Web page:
This article will show you some examples of common ways to use Triggers in Tulip. This assumes you already have a solid understanding of what Triggers are and the role they play in manufacturing apps.

If not, we recommend taking a minute to review, "What are Triggers?"

You should also read the overview of variables.

1. Save barcode and auto advance to the next step

This is often used in the first step of an app beginning with work instructions or quality checks. 

By starting the app with this step, you can associate additional information like quality inspection results with this barcode when an operator completes the app. 

WHEN

  • "Device" "Barcode Scanner" outputs at "this station"

THEN

  • "Data Manipulation" "Store" data: "Device output" "data" location: "barcode"
  • "Go To Step" "Next"

2. Check before Advancing Steps

In this trigger, the operator cannot continue onto the next step unless a condition is met. 

In the example below, the only way the operator can advance is if the scanned barcode is 7 digits long. 

If it is not, the app will stay on the same step and show an error message. This could be useful as a poka-yoke for the desired barcode. For example, you could use it when a work order ID is always 7 digits but it's located next to other barcodes that are different lengths.  

WHEN

  • "Device" "Barcode Scanner" outputs at "this station"

IF

  • "Device Output" "data" "Matches Regular Expression" "Static Value" "text" "^\d(7)$

THEN

  • "Data Manipulation" "Store" data: "device output" "data" location: "barcode"
  • "Go To Step" "Next"

ELSE 

THEN

  • "Show Error" "Static Value" "text" (message)

3. Run Connector Function to an External Database

When an event occurs (button pressed, step opened, barcode scanned, etc.) you can send data in the app to an external database using a connector function. Or, you can retrieve data from an external database with a connector function.

In the example below, the Order Details, such as a shipping address, are retrieved from an external database based on the Order Number that was scanned from the barcode scanner. Notice that the trigger also auto-advances to the next step after the barcode is scanned.

WHEN

  • "Device" "Barcode Scanner" outputs at "this station"

THEN

  • "Run Connector Function" connector: "Example Database" "Order Lookup Multiline" barcode: "Device Output" "data" and save result as: "Variable" (your variable here)
  • "Go To Step" "Next"

4. Using a footpedal to advance to Next Step

The goal of Tulip is to seamlessly collect data behind the scenes of apps that currently exist. 

Clicking a ‘Next Step’ button on a touchscreen is often cumbersome and adds time to an operator's workflow. Using a footpedal is a simple way to trigger an action in an app while keeping both hands free.

WHEN

  • "Device" "Footpedal" outputs at "this station"

THEN

  • "Go To Step" "Next"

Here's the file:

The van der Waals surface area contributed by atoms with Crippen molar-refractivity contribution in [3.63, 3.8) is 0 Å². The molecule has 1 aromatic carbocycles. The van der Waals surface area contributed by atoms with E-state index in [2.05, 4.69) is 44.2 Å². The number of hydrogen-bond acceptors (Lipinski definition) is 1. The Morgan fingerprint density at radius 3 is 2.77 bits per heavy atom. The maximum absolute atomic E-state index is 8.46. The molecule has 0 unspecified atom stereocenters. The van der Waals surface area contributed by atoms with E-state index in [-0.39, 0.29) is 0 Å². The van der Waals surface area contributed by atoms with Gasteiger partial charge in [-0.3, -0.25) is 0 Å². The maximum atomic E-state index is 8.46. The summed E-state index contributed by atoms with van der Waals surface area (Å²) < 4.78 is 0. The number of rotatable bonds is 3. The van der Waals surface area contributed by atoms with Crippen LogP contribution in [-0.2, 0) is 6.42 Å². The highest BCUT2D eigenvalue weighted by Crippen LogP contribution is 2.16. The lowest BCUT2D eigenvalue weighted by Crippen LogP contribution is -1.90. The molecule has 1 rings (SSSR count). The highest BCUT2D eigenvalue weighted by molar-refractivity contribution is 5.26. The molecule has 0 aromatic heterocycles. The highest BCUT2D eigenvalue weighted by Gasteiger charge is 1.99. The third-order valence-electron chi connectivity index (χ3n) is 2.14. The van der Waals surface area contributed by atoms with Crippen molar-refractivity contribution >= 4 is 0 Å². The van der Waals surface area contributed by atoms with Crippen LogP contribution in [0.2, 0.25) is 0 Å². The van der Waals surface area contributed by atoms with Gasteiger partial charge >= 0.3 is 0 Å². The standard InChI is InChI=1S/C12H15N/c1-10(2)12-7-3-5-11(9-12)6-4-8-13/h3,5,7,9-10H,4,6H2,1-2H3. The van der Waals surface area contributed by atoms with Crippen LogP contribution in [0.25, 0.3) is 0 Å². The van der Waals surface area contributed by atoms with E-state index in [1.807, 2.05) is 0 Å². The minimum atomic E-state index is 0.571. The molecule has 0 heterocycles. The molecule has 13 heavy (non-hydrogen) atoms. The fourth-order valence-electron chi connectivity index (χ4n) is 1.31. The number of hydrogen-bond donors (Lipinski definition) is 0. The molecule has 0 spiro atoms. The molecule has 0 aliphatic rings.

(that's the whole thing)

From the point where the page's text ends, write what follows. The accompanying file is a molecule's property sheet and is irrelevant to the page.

5. Use Buttons to Navigate Steps

The App Builder has default buttons for Previous & Next, but you can create your own buttons that can prompt the user to navigate to any step in the app. For instance, you can name the button ‘Report Defect’ and then add a trigger to go to a specific step when it is pressed.

WHEN "button is pressed"

THEN

  • "Go To Step" "Defect Report"

6. Use Buttons to Store Variables

Adding onto the trigger shown in #5, you can store a variable whenever the button is pressed. For example, the "num" variable will increment by 1 every time the button is pressed. You can later use this number in Analytics.

WHEN "button is pressed"

THEN

  • "Data Manipulation" "Increment Value" value: "num" by: "Static Value" "integer" "1"
  • "Go To Step" "Report Weight Out of Range"

7. Send SMS Alert

A "request help" button is frequently used to give the operators a way to call for help to their supervisor or engineer with a click of a button. 

Pro tip: Use the @ symbol to incorporate values of variables into the alert to give the person more information about what’s going on!

WHEN "button is pressed"

THEN

  • "Send SMS" to (person name) message: "Static Value" "text" (your text here)

8. Send Email alerts

For alerts that don’t require immediate action, users can opt to send an email instead. See the modification below:

THEN

  • "Send Email" to (person name) message: "Static Value" "text" (your text here)

9. Turn on GPIO outputs from the Tulip gateway 

You can use Triggers to set an output on a connected GPIO device.

In the example below, when the button is pressed to Report Defect, it also going to turn on the red light on the andon light to indicate there is an issue at the workstation. The red light is connected to pin #1.

WHEN "button is pressed"

THEN

  • "Run Gateway Function" "GPIO" "Set Digital Output" at "this station" on pin: "Static Value" "integer" "1" to state: "Static Value" "boolean" "yes"
  • "Go To Step" "QA Form"

10. Trigger action based on GPIO pin up (e.g. break beam status change)

Tulip can also listen to GPIO signals and respond based on a change in state. 

For example, let's say that a break bream is connected to the IoT Gateway and is used to control a conveyor belt. The steps can change automatically based on when a product passes through the beam.

 WHEN

  • "device" "GPIO" outputs at "this station" with event: "Pin up"

IF

  • "Device Output" "pin" = "Static Value" "integer" "1"

THEN

  • "Go To Step" "Next"
Did this answer your question?